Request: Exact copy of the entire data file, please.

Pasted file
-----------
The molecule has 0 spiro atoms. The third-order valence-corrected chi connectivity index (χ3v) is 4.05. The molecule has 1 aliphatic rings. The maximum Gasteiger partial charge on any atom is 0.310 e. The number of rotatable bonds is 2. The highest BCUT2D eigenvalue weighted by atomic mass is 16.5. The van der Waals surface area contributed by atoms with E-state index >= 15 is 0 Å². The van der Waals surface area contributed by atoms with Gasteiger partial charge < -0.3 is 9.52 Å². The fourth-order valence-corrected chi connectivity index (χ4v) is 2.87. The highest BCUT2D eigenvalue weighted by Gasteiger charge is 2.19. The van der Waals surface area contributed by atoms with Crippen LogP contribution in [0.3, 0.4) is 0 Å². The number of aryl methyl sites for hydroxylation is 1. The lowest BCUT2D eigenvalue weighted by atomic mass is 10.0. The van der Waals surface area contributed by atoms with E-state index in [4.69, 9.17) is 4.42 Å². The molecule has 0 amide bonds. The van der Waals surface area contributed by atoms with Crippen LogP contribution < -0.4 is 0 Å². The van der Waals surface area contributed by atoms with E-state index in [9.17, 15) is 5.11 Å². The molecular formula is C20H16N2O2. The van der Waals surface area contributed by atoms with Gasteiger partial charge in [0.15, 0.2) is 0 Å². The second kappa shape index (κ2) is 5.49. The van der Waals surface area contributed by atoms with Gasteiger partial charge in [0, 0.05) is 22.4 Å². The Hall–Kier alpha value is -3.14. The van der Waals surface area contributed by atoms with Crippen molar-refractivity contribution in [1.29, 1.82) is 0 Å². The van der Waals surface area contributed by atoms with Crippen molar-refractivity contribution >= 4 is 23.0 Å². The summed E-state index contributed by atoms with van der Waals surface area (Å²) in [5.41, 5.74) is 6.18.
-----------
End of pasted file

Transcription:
The molecule has 0 spiro atoms. The third-order valence-corrected chi connectivity index (χ3v) is 4.05. The molecule has 1 aliphatic rings. The maximum Gasteiger partial charge on any atom is 0.310 e. The number of rotatable bonds is 2. The highest BCUT2D eigenvalue weighted by atomic mass is 16.5. The van der Waals surface area contributed by atoms with E-state index >= 15 is 0 Å². The van der Waals surface area contributed by atoms with Gasteiger partial charge < -0.3 is 9.52 Å². The fourth-order valence-corrected chi connectivity index (χ4v) is 2.87. The highest BCUT2D eigenvalue weighted by Gasteiger charge is 2.19. The van der Waals surface area contributed by atoms with Crippen LogP contribution in [0.3, 0.4) is 0 Å². The number of aryl methyl sites for hydroxylation is 1. The lowest BCUT2D eigenvalue weighted by atomic mass is 10.0. The van der Waals surface area contributed by atoms with E-state index in [4.69, 9.17) is 4.42 Å². The molecule has 0 amide bonds. The van der Waals surface area contributed by atoms with Crippen LogP contribution < -0.4 is 0 Å². The van der Waals surface area contributed by atoms with E-state index in [9.17, 15) is 5.11 Å². The molecular formula is C20H16N2O2. The van der Waals surface area contributed by atoms with Gasteiger partial charge in [0.15, 0.2) is 0 Å². The second kappa shape index (κ2) is 5.49. The van der Waals surface area contributed by atoms with Gasteiger partial charge in [0, 0.05) is 22.4 Å². The Hall–Kier alpha value is -3.14. The van der Waals surface area contributed by atoms with Crippen molar-refractivity contribution in [1.29, 1.82) is 0 Å². The van der Waals surface area contributed by atoms with Crippen molar-refractivity contribution >= 4 is 23.0 Å². The summed E-state index contributed by atoms with van der Waals surface area (Å²) in [5.41, 5.74) is 6.18.